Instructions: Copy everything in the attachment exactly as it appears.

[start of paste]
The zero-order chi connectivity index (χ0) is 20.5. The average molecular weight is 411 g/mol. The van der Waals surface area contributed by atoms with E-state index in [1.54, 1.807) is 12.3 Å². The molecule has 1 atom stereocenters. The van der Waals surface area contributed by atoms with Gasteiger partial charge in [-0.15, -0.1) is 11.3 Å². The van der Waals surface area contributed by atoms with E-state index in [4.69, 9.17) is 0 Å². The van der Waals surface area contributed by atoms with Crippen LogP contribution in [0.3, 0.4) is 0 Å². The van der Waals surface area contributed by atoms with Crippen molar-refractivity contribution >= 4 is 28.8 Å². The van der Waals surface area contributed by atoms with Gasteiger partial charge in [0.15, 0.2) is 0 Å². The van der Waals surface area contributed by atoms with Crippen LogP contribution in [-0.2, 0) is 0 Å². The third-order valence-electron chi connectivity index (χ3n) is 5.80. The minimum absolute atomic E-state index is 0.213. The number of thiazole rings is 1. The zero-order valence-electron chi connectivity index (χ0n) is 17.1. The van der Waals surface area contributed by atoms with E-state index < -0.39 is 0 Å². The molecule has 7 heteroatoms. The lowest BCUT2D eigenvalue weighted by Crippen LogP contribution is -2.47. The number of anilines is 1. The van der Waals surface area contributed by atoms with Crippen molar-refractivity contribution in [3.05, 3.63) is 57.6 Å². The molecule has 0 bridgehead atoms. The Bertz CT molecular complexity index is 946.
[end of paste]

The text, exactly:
The zero-order chi connectivity index (χ0) is 20.5. The average molecular weight is 411 g/mol. The van der Waals surface area contributed by atoms with E-state index in [1.54, 1.807) is 12.3 Å². The molecule has 1 atom stereocenters. The van der Waals surface area contributed by atoms with Gasteiger partial charge in [-0.15, -0.1) is 11.3 Å². The van der Waals surface area contributed by atoms with E-state index in [4.69, 9.17) is 0 Å². The van der Waals surface area contributed by atoms with Crippen LogP contribution in [0.3, 0.4) is 0 Å². The van der Waals surface area contributed by atoms with Crippen molar-refractivity contribution >= 4 is 28.8 Å². The van der Waals surface area contributed by atoms with Gasteiger partial charge in [0.15, 0.2) is 0 Å². The van der Waals surface area contributed by atoms with Crippen LogP contribution in [-0.2, 0) is 0 Å². The third-order valence-electron chi connectivity index (χ3n) is 5.80. The minimum absolute atomic E-state index is 0.213. The number of thiazole rings is 1. The zero-order valence-electron chi connectivity index (χ0n) is 17.1. The van der Waals surface area contributed by atoms with E-state index < -0.39 is 0 Å². The molecule has 7 heteroatoms. The lowest BCUT2D eigenvalue weighted by Crippen LogP contribution is -2.47. The number of anilines is 1. The van der Waals surface area contributed by atoms with Crippen molar-refractivity contribution in [3.05, 3.63) is 57.6 Å². The molecule has 0 bridgehead atoms. The Bertz CT molecular complexity index is 946.